The USAAF concluded that the Convair XB-46 would likely be inferior in performance to the XB-45, and that its thin, graceful fuselage would not be able to hold all the required radar equipment. Since the configuration of the XB-45 did not depart significantly from that of proven aircraft already in service and hence presented fewer risks, on August 2, 1946, the USAAF announced that they were going to endorse the immediate production of the B-45. A contract for 96 B-45As (North American N-147) was signed on January 20, 1947, even before the XB-45 had made its first flight.
The XB-45 was a shoulder-winged monoplane powered by four Allison-built General Electric J35-A-4 turbojets paired side-by-side in large nacelles underneath each wing. The tailplane had a large dihedral angle in order to clear the jet exhaust. The crew consisted of two pilots sitting in tandem underneath a transparent canopy, a bombardier in a transparent nose, and a gunner sitting in the extreme tail. It was assumed that jet bombers would be so fast that only the tail of the aircraft needed to be defended. The three forward crew members entered the aircraft by means of a large door on the left hand side of the nose, with the tail gunner having his own door in the right fuselage underneath the tailplane. The main landing gear was mounted just inboard of the engine nacelles, and retracted inward into wells in the wing roots.
The first XB-45 took off on its maiden flight on March 17, 1947 from Muroc Army Air Field, piloted by George Krebs. The aircraft did not have a greenhouse bombardier's compartment, but a fake greenhouse was painted on the nose. On that first flight, the aircraft had to be flown under severe speed restrictions, since the landing gear doors would not close properly. It was the first American four-jet bomber to fly.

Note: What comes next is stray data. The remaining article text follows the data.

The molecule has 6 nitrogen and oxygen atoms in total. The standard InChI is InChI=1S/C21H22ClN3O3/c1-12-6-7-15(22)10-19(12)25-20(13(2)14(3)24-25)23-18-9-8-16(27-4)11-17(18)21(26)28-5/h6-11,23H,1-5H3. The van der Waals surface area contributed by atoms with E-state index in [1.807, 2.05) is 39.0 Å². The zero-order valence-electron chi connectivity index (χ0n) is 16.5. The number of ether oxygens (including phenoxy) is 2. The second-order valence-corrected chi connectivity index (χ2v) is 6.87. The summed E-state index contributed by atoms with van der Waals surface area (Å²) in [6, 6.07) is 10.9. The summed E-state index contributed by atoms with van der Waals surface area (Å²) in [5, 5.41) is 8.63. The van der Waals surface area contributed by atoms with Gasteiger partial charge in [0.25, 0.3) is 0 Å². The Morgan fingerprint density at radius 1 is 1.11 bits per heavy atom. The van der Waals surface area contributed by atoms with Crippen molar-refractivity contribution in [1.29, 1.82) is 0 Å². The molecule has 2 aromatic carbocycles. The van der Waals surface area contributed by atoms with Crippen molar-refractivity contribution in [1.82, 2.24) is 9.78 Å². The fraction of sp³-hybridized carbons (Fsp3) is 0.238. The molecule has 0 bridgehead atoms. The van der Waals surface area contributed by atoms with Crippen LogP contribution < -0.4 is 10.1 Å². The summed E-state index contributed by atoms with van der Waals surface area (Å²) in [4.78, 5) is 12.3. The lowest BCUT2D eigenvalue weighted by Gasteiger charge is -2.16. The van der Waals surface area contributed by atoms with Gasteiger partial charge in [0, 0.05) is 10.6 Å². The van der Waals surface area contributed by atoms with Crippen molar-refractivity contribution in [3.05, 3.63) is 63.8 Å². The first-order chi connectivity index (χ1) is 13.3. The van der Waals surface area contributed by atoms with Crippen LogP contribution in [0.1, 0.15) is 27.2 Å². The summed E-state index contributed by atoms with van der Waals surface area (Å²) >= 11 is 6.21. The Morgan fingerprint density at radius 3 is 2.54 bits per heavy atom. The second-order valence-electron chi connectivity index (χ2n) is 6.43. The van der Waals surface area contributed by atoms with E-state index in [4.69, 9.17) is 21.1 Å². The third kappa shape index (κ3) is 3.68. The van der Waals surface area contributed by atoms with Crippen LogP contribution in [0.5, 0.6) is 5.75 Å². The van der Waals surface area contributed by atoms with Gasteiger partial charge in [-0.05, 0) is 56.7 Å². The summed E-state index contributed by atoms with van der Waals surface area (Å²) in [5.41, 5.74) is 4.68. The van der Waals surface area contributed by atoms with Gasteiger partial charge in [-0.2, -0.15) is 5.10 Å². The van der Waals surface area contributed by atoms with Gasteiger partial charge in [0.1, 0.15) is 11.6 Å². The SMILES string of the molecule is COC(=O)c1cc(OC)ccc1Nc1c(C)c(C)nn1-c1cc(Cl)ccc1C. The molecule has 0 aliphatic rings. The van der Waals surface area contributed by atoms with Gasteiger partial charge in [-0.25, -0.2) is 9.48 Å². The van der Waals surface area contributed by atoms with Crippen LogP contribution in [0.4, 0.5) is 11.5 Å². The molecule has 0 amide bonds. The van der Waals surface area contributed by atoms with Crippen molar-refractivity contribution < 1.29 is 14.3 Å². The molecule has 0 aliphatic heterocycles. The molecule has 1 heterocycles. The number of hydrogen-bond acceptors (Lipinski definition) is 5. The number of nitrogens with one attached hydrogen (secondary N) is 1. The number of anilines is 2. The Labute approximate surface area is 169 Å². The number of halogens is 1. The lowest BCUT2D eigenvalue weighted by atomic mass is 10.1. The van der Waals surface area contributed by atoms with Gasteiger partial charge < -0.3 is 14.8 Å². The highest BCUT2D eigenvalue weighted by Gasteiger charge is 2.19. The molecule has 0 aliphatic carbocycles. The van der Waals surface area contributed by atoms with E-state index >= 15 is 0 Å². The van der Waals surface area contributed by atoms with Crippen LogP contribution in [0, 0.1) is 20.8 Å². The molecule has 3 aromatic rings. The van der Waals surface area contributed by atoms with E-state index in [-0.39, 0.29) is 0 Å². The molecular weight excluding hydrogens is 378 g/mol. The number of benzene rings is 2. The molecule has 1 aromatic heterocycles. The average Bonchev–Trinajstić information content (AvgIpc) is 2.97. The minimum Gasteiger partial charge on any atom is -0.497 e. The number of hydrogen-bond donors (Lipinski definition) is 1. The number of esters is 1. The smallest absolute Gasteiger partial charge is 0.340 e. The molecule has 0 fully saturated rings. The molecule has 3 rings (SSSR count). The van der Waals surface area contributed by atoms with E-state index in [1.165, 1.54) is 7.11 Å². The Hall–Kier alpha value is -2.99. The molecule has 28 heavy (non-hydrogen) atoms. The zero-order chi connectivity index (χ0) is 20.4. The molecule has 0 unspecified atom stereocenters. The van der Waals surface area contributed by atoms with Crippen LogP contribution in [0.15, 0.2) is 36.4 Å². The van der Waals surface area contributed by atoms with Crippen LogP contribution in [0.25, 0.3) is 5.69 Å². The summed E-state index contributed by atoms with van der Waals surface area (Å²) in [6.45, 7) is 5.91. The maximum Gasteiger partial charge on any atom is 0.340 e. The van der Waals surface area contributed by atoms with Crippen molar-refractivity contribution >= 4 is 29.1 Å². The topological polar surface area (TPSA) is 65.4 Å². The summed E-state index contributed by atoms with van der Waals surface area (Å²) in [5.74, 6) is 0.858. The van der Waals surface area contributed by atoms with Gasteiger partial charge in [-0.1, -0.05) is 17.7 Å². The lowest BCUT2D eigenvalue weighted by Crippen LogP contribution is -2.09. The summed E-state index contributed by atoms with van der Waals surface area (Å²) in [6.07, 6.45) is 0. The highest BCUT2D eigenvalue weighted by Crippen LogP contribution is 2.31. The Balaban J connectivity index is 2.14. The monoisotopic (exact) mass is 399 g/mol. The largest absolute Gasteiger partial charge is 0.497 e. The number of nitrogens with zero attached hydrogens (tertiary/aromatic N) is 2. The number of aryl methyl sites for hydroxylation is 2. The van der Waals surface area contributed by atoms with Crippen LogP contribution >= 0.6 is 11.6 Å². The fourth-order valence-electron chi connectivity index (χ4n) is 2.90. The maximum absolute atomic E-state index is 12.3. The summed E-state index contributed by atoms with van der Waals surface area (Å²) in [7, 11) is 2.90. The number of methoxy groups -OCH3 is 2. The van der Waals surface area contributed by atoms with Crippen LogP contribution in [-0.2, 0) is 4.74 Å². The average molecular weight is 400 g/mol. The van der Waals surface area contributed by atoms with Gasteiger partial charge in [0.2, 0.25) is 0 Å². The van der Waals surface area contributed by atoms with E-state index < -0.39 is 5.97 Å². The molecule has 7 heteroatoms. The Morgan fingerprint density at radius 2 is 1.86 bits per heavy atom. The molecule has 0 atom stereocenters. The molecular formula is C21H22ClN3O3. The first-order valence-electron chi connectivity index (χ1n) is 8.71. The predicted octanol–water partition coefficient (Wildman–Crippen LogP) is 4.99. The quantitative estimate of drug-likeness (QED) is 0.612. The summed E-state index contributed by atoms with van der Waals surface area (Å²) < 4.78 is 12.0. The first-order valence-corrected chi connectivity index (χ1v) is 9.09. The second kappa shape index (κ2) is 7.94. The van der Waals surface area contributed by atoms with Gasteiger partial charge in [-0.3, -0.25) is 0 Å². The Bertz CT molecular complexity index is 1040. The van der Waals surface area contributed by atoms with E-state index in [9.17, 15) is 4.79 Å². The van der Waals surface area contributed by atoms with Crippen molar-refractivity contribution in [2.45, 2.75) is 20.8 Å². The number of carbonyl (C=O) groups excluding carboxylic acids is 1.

Three XB-45s were built. Each of the three XB-45s was instrumented for a different specialized phase of the program. Near the beginning of the test flight program, one of the XB-45s crashed, killing two of North American's test pilots. A total of 131 flights were carried out by the surviving two aircraft before they were turned over to the USAF.
The USAF accepted one of the surviving XB-45s on July 30, 1948, the other on August 31. Initially, they did not have cabin pressurization, but this was later added. In June of 1949, one of the XB-45s was damaged beyond repair in an accident. The remaining XB-45 had only a limited testing value due to an initial shortage in government-furnished equipment. A USAF flight test crew delivered the plane to the Wright- Patterson AFB in Ohio, where equipment was installed for bombing tests at Muroc AFB in California, but very few tests were actually carried out because of excessive maintenance requirements. On May 15, 1950 the aircraft was transferred to the Air Training Command to serve as a ground trainer.
Engines: Four Allison J35-A-7 turbojets, rated at 4000 lb.s.t. each. Performance: Maximum speed 483 mph at 30,000 feet, 516 mph at 14,000 feet, 494 mph at sea level. Service ceiling 37,600 fet. Initial climb rate 2070 feet per minute. An altitude of 30,000 feet could be attained in 19 minutes. 2236 miles range with 8350 pounds of bombs, 1700 miles range with 14,000 pounds of bombs. Maximum range 2921 miles. Weights: 41,876 pounds, 66,820 pounds gross, 82,600 pounds maximum. Dimensions: Wingspan 89 feet 6 inches, length 74 feet 0 inches, height 25 feet 2 inches, wing area 1175 square feet.